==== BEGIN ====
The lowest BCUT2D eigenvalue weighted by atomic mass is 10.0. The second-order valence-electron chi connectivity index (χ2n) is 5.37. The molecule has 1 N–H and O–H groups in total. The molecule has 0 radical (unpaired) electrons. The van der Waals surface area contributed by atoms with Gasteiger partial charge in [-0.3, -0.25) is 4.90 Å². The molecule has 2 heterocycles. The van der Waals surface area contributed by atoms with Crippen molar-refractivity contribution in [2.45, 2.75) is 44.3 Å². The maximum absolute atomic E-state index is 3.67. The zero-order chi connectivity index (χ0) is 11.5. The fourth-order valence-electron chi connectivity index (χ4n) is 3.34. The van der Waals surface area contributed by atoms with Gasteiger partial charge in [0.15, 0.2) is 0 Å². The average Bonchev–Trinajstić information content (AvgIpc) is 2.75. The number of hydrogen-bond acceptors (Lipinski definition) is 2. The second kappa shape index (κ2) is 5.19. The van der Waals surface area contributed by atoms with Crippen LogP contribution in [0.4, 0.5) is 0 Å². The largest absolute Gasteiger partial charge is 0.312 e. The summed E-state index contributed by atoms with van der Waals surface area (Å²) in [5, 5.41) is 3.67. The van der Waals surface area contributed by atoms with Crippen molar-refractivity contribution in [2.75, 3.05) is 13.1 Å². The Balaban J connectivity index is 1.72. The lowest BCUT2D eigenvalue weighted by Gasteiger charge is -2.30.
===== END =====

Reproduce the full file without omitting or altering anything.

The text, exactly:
The lowest BCUT2D eigenvalue weighted by atomic mass is 10.0. The second-order valence-electron chi connectivity index (χ2n) is 5.37. The molecule has 1 N–H and O–H groups in total. The molecule has 0 radical (unpaired) electrons. The van der Waals surface area contributed by atoms with Gasteiger partial charge in [-0.3, -0.25) is 4.90 Å². The molecule has 2 heterocycles. The van der Waals surface area contributed by atoms with Crippen molar-refractivity contribution in [2.45, 2.75) is 44.3 Å². The maximum absolute atomic E-state index is 3.67. The zero-order chi connectivity index (χ0) is 11.5. The fourth-order valence-electron chi connectivity index (χ4n) is 3.34. The van der Waals surface area contributed by atoms with Gasteiger partial charge in [0.15, 0.2) is 0 Å². The average Bonchev–Trinajstić information content (AvgIpc) is 2.75. The number of hydrogen-bond acceptors (Lipinski definition) is 2. The second kappa shape index (κ2) is 5.19. The van der Waals surface area contributed by atoms with Crippen LogP contribution in [0.4, 0.5) is 0 Å². The largest absolute Gasteiger partial charge is 0.312 e. The summed E-state index contributed by atoms with van der Waals surface area (Å²) in [5, 5.41) is 3.67. The van der Waals surface area contributed by atoms with Crippen molar-refractivity contribution in [2.75, 3.05) is 13.1 Å². The Balaban J connectivity index is 1.72. The lowest BCUT2D eigenvalue weighted by Gasteiger charge is -2.30.